See here for Information: http://www.nidec.com/va450dc/va450dc.htm
See here for purchasing information: http://www.nidec.com/saleslocations.htm
The stock fan on the Big Typhoon actually performs fairly admirably as far as stock fans go, but there is certainly room for improvement. For example, after doing the styrofoam mod there is so much back pressure that I can feel excess air blowing rather hard upward through the grill. However, the good thing about the stock fan is that, at 16 dBA it's hard to hear anything, even with your ear right next to it).

Well, if you don't care about silence, or you already have a monster fan in your case screaming along, then I doubt you care about the stock fan's silence. After swapping to the FM121 myself (which I did last... so this guide is a little asynchronous...) I found that the noise was quite tolerable, though nowhere close to "silent"... so if you use your PC as a theatre PC, stick to the stock fan.

Incase you don't know the abbreviations, here you go:
CFM - Cubic Feet per Minute (Cubic Feet of air in this instance)
RPM - Revolutions (Number of complete 360° spins of the fan) per Minute
dBA - A-weighted Decibel Scale

Breakdown of the Fans:
Stock Fan:
-Orange in Color
-6 Blades
-Fixed Speed without a fan controller
-54CFM at 1300RPM and 16dBA

Silverstone FM121:
-White in Color
-9 Blades
-Variable Speed
-??CFM at 800RPM and 17 dBA
-110CFM at 2400RPM and 39.5dBA
-Seems to be the most popular replacement

AeroCool XtremeTurbine:
-Metallic Silver in Color
-16 Blades (Most of any 120mm fan)
-Fixed Speed without a fan controller
-89CFM at 1800RPM and 32.5dBA
-Its "turbine" design prevents the use of a grill

Nidec VA450DC:
-Plain-Jane Black
-9 Blades
-Fixed Speed without a fan controller
-220CFM at 5250RPM and 64.8 dBA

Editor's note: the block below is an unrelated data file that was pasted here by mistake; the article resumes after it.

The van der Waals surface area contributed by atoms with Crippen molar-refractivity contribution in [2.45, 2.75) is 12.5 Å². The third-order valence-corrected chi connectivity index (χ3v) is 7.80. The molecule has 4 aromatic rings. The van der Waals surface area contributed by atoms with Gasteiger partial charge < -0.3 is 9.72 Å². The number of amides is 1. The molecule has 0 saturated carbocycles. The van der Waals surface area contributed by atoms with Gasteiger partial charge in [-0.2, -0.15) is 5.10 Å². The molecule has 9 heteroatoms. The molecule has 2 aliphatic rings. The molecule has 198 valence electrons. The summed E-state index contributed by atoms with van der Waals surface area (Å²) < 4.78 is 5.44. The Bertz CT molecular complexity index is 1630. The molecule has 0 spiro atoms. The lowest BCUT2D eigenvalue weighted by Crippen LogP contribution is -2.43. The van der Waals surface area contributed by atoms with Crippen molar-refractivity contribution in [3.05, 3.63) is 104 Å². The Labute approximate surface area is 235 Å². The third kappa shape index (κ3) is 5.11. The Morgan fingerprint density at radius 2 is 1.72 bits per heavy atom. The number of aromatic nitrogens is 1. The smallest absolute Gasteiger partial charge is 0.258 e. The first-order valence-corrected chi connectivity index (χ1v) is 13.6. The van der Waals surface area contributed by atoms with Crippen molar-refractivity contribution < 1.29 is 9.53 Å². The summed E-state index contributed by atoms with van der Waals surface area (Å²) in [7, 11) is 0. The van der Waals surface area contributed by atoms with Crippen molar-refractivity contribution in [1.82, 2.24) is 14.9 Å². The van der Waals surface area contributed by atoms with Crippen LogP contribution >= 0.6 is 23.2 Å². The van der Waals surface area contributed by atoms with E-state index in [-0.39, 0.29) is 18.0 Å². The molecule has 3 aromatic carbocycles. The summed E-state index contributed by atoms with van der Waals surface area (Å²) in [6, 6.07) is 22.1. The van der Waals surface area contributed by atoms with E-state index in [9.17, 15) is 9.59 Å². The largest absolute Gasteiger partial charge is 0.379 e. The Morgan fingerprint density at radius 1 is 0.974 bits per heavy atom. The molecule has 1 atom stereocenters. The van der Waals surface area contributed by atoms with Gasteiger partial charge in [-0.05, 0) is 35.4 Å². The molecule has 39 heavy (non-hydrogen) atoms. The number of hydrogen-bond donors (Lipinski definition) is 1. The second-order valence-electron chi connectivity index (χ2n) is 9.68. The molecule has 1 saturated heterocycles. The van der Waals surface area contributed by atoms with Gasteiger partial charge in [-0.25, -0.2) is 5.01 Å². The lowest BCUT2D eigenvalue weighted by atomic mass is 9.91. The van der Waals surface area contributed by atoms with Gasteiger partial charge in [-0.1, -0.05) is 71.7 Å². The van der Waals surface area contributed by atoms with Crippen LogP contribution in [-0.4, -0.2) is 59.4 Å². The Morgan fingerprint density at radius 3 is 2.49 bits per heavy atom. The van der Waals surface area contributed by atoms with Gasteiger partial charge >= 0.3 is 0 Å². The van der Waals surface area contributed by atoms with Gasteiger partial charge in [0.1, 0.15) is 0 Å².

-Incredibly powerful, VERY loud, and harder to purchase

Execution:
Just unscrew the stock fan and grill and put it on. With the FM121 You could use the stock grill or the packaged grill, but with the Aerocool Xtreme Turbine you'll have to go without a grill. The Nidec is about as extreme as you can go fan-wise, but I hope you're either deaf or don't care about noise because it will be very very loud. Sleeve the wires beforehand if you want (or just wrap them in electrical tape) then just make sure the fan and grill are oriented the way you want it to be in your case and screw it in. Don't forget to consider where you will be plugging the fan into the motherboard.

In addition to this you can also cut a hole in your case panel/window and run ducting directly to the fan. I didn't think this deserved its own section, but doing this should lower temps slightly depending on the ambient temperature of the room. I wasn't too keen on uglifying my case, however, so I passed on that mod.




I'm not about stealing other people's glory, so before you even read this I want to give all credit to our very own HardwaterH4ck3r for the concept. If you rep me for this mod you had darn well better rep him too, but to be fair to other members, only rep him if you found this particular part of the guide helpful. Heck, I've even made it easy for you. All you have to do is click here to rep him:


I made sure not to read his guide again before writing this because I want to offer my own thoughts. I also wanted to give you all some better pictures. The guide just couldn't be "ultimate" without including this mod.

Reasoning Behind the Mod:
There's a reason why the Big Typhoon is so honking massive, and why it has so many fins. Let us return to my chemistry analogy once more. In chemistry, greater surface area allows for a chemical reaction to take place faster. Think about it... If you stick a block of sugar into water it'll take a long time to dissolve, but if you pour in sugar crystals, it'll dissolve in moments. While there aren't any chemicals involved here, the concept is similar; the ramsinks should add a significant enough amount of surface area to the base of the heatsink that more heat will be able to dissipate faster giving you cooler temperatures.

As I was thinking about this, I considered the fact that the "styrofoam mod" might actually be a detriment to this mod, since there might be less air turbulence this way, but I'll be placing the ramsinks under the fins, not under the plugged gaps, so there should still be plenty of airflow to cool the ramsinks.

Preparation/Information:
Temperature Decrease:
0.5-1.5°C
Pros:
The easiest mod here
Bragging Rights (Because more copper is better...)
Cons:
Adds another 50 grams to the already freakishly-heavy heatsink
Fairly "expensive" considering the low temperature gains
Supplies/Cost:
Thermaltake Copper Ramsinks (cheapest I could find, plus they're both made by Thermaltake, so they'll be happy together)
Where to Buy:
Xoxide ships to the US and Canada. Here: http://www.xoxide.com/ramsink1.html